Scary Stories Consumers Tell in the Dark: Personalized Ads That Spook

Welcome, foolish mortals enlightened marketers, to the Haunted Mentions. These are the scary stories consumers tell in the dark — or on Twitter — about brands that have taken their personalization tactics too far. To avoid spooking your audiences, heed these cautionary tales of ads too targeted, poorly targeted, and not targeted enough. There’s no turning back now.

*Cue thunder*

1. The invasion of the mind-reading advertisements …

spooky personalized ads

Marketers, beware: While you may credit ad targeting to sophisticated tech and elaborate dataset points, some consumers might find a too-targeted approach unsettling. Or worse, accuse your brand of violating privacy laws. That said, personalization is very much a spectrum — with 73% of consumers enjoying recommendations based on past purchases, according to a 2022 Cheetah Digital report.

To maximize engagement and minimize scare: Stay privacy-compliant. Stick to opted-in, first-party data. Optimize your ad delivery with contextual or cohort-based targeting tactics that won’t scare away consumers. Or get an ad server that can do that all for you. ;)

2. The product poltergeist ...

Consumers want recommended products, but they don’t want to be haunted by toilet seats all over the internet. Avoid getting ghosted by factoring purchase cycles into your targeted ad approach. Understanding when to start — and stop — serving an ad (i.e., after purchase) can be incredibly powerful.

More on this with Innovid Co-Founder and CTO Tal Chalozin in his “Amobee Out Loud” interview on creating personalized experiences on CTV — tune in here!

3. Content that creeps …

No monsters under the bed here. Geo-location, kids in the family, and back-to-school season are likely attributes of this personalized ad. But it also serves as a lesson on the importance of messaging. You may have the right data and a targeted audience — but if your buyer doesn’t resonate with the creative or understand why they are receiving it, it’s all for nothing. To create a personalized experience that doesn’t bug out potential buyers, use the data you have to tailor your messaging to each target group.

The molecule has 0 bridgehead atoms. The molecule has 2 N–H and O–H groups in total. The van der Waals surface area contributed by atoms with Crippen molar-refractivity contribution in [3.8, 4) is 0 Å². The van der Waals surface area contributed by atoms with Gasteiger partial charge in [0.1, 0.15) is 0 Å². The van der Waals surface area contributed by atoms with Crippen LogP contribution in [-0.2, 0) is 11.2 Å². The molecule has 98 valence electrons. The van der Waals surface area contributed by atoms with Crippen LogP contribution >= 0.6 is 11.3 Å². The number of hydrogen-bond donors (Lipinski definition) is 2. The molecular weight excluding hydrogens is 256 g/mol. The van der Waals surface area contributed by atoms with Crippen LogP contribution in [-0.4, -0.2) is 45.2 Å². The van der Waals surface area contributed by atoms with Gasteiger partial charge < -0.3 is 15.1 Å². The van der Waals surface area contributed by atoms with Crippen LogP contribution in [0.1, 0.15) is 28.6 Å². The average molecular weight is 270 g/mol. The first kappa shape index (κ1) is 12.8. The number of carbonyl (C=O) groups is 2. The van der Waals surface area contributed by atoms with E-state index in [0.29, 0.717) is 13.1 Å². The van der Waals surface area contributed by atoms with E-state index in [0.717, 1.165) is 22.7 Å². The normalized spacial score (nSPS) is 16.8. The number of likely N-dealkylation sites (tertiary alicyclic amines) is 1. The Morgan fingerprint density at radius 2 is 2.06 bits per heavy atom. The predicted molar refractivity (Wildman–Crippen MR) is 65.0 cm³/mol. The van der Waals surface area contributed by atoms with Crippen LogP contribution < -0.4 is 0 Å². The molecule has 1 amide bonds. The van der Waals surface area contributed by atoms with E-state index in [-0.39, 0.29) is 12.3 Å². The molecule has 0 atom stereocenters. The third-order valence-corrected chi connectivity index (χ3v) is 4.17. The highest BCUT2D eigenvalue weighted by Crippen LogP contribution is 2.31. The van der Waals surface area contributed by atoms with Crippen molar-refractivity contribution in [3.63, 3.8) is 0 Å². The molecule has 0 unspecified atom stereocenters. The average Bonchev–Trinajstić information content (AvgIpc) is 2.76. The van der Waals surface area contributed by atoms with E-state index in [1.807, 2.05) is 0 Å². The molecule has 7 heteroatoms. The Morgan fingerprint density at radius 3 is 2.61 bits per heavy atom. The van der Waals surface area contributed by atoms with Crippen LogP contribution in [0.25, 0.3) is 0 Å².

For example, if you’re running a video ad on CTV, contextual or cohort-based attributes — like family, household, or what channel or show a viewer is watching — can be used to optimize which ad version that viewer is served. So, an empty-nester watching daytime soaps won’t see an ad for lice treatment, but a product of more value to them.

Of course, to achieve this you’ll need multiple variations of your creative … and an ad server that can get it in front of the right person at the right time. (That’s us.)

4. Personalization overkill!

 

Relevance and value is never creepy. Personalization for personalization’s sake? Very creepy. (See above.)

Consider common data points like geo-location and name. On one end of the convenience-to-creepiness spectrum, you can use this data to personalize an automobile ad with the closest dealership location to the consumer — or display their name on a “Share a Coke With” campaign. On the other end, you’re essentially telling your consumer that you know where they live and “What They Did Last Summer.” When personalizing, be cool. Provide value. Don’t hammer down on the personal details.

In Conclusion, How to Not Be Creepy

Consumers want and expect personalization. But it has to be done correctly. 

 

Remember:

  • Use data to deliver ads consumers actually want to see. Value ≠ creepy.
  • Steer clear of hyper-targeting that comes off as invasive. Use more fragmented first-party and contextual data to personalize ads without spooking consumers.
  • Know your audience — and their purchase history. Consumers don’t want to be stalked by items they have already purchased.
  • Tailor your creatives to serve the right message to the right audience. Data + audience + content = happy consumer. 
  • Don’t personalize ads just for the sake of it. How you use geo-targeting and other data points seals your fate on the convenience-to-creepiness scale.

Good luck — and Happy Halloween from Innovid!